Diversity in clinical trials is becoming mandatory, which can make drugs and devices more widely beneficial. New FDA regulations are coming; read on for our understanding of what to expect.
Right now, almost a half million studies are registered on ClinicalTrials.gov, and about 65,000 are currently recruiting. We often say participants are the heroes of research, and sponsors apply great resources to recruit them.
We all know the statistics regarding minority representation in clinical trials. Too often, the patients who will ultimately use the drugs and devices under study are not adequately represented in trials. The following statistics show demographics for participation in clinical trials compared to the actual population of the U.S.
Overall, the inclusion of diverse race/ethnic populations in clinical trials has improved over the years, but the numbers above show that minority study populations do not yet match their percentages of the U.S. population. If the drug or device is to be used worldwide, there is even more disparity in representation.
Sponsors and the FDA have recognized the importance of including racial and ethnic minority groups, as well as other populations experiencing health disparities. Efforts seem to be progressing toward including these populations and may involve common strategies such as using advocacy groups to promote trial awareness and making recruitment materials more inclusive.
FDA guidance documents address diversity, often stressing the importance of selecting sites located in areas where larger populations of diverse people reside and receive their health care.
Around the corner: the U.S. will require a clinical trial diversity action plan
Until recently, diversity goals have been addressed under a draft guidance from the FDA. A government funding bill called the Consolidated Appropriations Act 2023 (H.R. 2617), signed into law by President Biden is bringing diversity to the next level.
Inside the legislation is the Food and Drug Omnibus Reform Act of 2022, called FDORA, which specifies the goals of promoting diversity, decentralization, and the modernization of clinical trials. In the legislation, sponsors of some clinical trials will be required to submit a diversity action plan (DAP) to the Secretary of the Department of Health and Human Services. If you’d like a look at the long legal document, check it out here; for the diversity action plan, start with Subtitle F, which you will find deep down on page 1,402.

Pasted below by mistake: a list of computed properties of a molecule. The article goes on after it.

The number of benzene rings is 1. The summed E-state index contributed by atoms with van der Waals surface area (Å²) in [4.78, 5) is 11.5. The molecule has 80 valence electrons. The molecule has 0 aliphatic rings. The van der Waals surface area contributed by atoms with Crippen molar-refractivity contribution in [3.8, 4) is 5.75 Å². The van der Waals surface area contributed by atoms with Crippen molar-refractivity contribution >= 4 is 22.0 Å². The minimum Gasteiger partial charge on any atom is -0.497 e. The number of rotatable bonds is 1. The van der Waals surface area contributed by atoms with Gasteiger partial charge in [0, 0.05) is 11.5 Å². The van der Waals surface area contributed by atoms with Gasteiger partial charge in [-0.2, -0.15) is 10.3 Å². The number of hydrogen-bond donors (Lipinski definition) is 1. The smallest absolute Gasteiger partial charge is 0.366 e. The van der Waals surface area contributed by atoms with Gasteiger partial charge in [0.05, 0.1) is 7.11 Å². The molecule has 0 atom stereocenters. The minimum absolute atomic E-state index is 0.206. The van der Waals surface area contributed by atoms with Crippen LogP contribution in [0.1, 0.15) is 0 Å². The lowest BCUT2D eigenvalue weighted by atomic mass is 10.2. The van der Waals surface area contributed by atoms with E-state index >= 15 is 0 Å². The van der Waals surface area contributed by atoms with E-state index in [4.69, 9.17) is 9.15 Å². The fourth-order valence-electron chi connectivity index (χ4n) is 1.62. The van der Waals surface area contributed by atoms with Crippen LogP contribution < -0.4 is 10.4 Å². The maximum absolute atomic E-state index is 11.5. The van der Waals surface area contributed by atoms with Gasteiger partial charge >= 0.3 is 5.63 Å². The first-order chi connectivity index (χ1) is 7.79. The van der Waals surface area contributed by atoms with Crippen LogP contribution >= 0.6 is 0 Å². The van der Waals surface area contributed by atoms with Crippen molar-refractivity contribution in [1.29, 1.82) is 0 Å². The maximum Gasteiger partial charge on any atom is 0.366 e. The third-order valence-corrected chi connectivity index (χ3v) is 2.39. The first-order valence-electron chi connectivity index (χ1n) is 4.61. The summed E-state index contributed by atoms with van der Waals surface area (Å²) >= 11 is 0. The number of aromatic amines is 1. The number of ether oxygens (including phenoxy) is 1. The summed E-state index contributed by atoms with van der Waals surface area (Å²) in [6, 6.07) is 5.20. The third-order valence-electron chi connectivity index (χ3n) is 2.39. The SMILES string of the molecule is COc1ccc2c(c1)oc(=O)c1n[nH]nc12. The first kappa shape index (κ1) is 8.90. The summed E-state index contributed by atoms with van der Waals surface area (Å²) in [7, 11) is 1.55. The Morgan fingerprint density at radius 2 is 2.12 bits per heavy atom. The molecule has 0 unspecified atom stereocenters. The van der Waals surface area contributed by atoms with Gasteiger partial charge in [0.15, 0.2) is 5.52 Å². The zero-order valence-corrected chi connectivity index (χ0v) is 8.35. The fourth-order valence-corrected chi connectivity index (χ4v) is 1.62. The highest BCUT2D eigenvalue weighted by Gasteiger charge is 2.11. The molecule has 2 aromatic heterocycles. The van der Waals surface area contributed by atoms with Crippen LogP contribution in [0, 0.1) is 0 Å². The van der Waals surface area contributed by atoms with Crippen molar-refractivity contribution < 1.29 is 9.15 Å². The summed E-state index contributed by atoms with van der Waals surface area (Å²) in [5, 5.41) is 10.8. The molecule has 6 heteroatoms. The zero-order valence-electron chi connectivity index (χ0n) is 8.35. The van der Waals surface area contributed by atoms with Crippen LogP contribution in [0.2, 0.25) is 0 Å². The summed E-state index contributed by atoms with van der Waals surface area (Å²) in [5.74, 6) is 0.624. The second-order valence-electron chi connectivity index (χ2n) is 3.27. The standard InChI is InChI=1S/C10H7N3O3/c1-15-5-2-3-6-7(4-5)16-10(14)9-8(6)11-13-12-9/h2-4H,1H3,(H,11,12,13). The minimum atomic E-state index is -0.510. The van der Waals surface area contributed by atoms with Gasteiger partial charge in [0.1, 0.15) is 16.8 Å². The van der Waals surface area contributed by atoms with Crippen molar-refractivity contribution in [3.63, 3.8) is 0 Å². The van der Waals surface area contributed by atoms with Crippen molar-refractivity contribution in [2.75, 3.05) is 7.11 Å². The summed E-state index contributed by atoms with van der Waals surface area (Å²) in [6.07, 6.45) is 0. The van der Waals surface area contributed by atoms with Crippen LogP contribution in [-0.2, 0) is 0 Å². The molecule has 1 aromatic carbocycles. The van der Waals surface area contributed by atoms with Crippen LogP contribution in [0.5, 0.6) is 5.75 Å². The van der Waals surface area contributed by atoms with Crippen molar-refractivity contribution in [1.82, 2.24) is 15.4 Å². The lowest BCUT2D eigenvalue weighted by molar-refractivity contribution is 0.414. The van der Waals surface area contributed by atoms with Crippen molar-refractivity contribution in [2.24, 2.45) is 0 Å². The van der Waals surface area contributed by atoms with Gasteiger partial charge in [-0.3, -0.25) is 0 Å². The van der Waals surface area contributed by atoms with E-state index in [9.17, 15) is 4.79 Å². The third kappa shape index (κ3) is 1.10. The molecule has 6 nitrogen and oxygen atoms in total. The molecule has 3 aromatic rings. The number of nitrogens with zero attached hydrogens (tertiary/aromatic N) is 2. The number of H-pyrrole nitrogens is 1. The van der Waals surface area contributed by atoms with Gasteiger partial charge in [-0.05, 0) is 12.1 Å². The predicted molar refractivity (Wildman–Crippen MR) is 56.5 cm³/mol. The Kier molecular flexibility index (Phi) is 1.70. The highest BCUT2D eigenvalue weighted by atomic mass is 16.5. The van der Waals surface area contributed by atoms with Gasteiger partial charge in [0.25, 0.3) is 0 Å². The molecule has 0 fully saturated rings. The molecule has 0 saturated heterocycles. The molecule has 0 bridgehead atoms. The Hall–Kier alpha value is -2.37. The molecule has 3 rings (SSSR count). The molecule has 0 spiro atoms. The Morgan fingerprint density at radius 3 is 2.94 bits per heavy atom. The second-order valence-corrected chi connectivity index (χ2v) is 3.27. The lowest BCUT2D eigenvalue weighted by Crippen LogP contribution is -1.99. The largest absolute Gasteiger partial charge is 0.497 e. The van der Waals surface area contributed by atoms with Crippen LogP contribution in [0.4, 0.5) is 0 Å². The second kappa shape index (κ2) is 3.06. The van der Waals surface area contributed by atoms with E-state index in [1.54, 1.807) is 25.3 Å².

What will sponsors be expected to provide in the DAP?
- Overview of what is known about the disease/condition and the population who has it
- Scope of the medical product development program
- Goals for enrollment of underrepresented racial and ethnic participants
- A specific plan of action to enroll and retain diverse study participants and overcome barriers to enrollment
- Status of meeting enrollment goals
The DAP requirement applies to Phase 3 Clinical Studies or other pivotal clinical studies of drugs, biological products, and devices. Waivers will be available if the FDA determines a DAP is not necessary or practical, or if the waiver is needed to protect public health during a public health emergency.
When does all this happen?
We are still waiting for the FDA’s draft guidance document encompassing the new reform act. Some of the expected items for inclusion are:
- Race and ethnicity
- Gender identity
- Socioeconomic status
- Pregnancy and lactation status
Once the draft guidance is issued, a 60-day public comment period opens.
Final guidance will be issued no later than 9 months after the public comment period ends.
Once final guidance is issued, qualifying studies that begin 180 days and later will require clinical trial diversity action plans.
We will be following developments regarding this important legislation and will keep you posted with updates.
FDA website promoting diversity to potential participants
FDA brochure with basic trial information
Project Equity information
Enrolling diverse populations expands clinical information, reduces biases, promotes social justice, and ultimately, has the potential to make our drugs and devices more widely beneficial. There is no reason to wait for legislation; Imperial’s subject matter experts are ready to help you attract more diverse participants for your trial, and we are eager to work with you to attain this important goal.